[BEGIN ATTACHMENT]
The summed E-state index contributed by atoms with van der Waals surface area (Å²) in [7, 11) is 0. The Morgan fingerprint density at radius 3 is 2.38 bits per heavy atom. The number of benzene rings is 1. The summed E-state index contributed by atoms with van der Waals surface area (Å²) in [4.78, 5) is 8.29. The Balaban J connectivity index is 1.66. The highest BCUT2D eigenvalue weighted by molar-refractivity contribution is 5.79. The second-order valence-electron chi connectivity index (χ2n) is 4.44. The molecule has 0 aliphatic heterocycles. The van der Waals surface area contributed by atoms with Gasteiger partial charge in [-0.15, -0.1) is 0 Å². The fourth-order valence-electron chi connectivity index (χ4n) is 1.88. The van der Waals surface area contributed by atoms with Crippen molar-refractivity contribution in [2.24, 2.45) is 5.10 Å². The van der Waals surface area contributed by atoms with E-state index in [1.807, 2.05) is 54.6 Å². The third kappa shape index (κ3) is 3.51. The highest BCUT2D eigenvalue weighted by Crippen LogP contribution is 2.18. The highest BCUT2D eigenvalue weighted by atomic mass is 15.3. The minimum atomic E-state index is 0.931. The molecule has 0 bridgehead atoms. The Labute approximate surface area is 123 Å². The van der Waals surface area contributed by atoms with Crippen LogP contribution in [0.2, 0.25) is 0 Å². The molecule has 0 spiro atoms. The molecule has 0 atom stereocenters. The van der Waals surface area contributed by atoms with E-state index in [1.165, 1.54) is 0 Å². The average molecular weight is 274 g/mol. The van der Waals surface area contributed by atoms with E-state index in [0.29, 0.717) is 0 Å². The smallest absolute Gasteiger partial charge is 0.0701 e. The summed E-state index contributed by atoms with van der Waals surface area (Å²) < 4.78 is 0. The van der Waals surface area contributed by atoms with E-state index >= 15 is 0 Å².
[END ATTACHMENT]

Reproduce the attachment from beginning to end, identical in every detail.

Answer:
The summed E-state index contributed by atoms with van der Waals surface area (Å²) in [7, 11) is 0. The Morgan fingerprint density at radius 3 is 2.38 bits per heavy atom. The number of benzene rings is 1. The summed E-state index contributed by atoms with van der Waals surface area (Å²) in [4.78, 5) is 8.29. The Balaban J connectivity index is 1.66. The highest BCUT2D eigenvalue weighted by molar-refractivity contribution is 5.79. The second-order valence-electron chi connectivity index (χ2n) is 4.44. The molecule has 0 aliphatic heterocycles. The van der Waals surface area contributed by atoms with Gasteiger partial charge in [-0.15, -0.1) is 0 Å². The fourth-order valence-electron chi connectivity index (χ4n) is 1.88. The van der Waals surface area contributed by atoms with Crippen molar-refractivity contribution in [2.24, 2.45) is 5.10 Å². The van der Waals surface area contributed by atoms with E-state index in [1.807, 2.05) is 54.6 Å². The third kappa shape index (κ3) is 3.51. The highest BCUT2D eigenvalue weighted by Crippen LogP contribution is 2.18. The highest BCUT2D eigenvalue weighted by atomic mass is 15.3. The minimum atomic E-state index is 0.931. The molecule has 0 bridgehead atoms. The Labute approximate surface area is 123 Å². The van der Waals surface area contributed by atoms with Crippen LogP contribution in [0.2, 0.25) is 0 Å². The molecule has 0 spiro atoms. The molecule has 0 atom stereocenters. The van der Waals surface area contributed by atoms with E-state index in [1.165, 1.54) is 0 Å². The average molecular weight is 274 g/mol. The van der Waals surface area contributed by atoms with E-state index in [0.29, 0.717) is 0 Å². The smallest absolute Gasteiger partial charge is 0.0701 e. The summed E-state index contributed by atoms with van der Waals surface area (Å²) < 4.78 is 0. The van der Waals surface area contributed by atoms with E-state index >= 15 is 0 Å².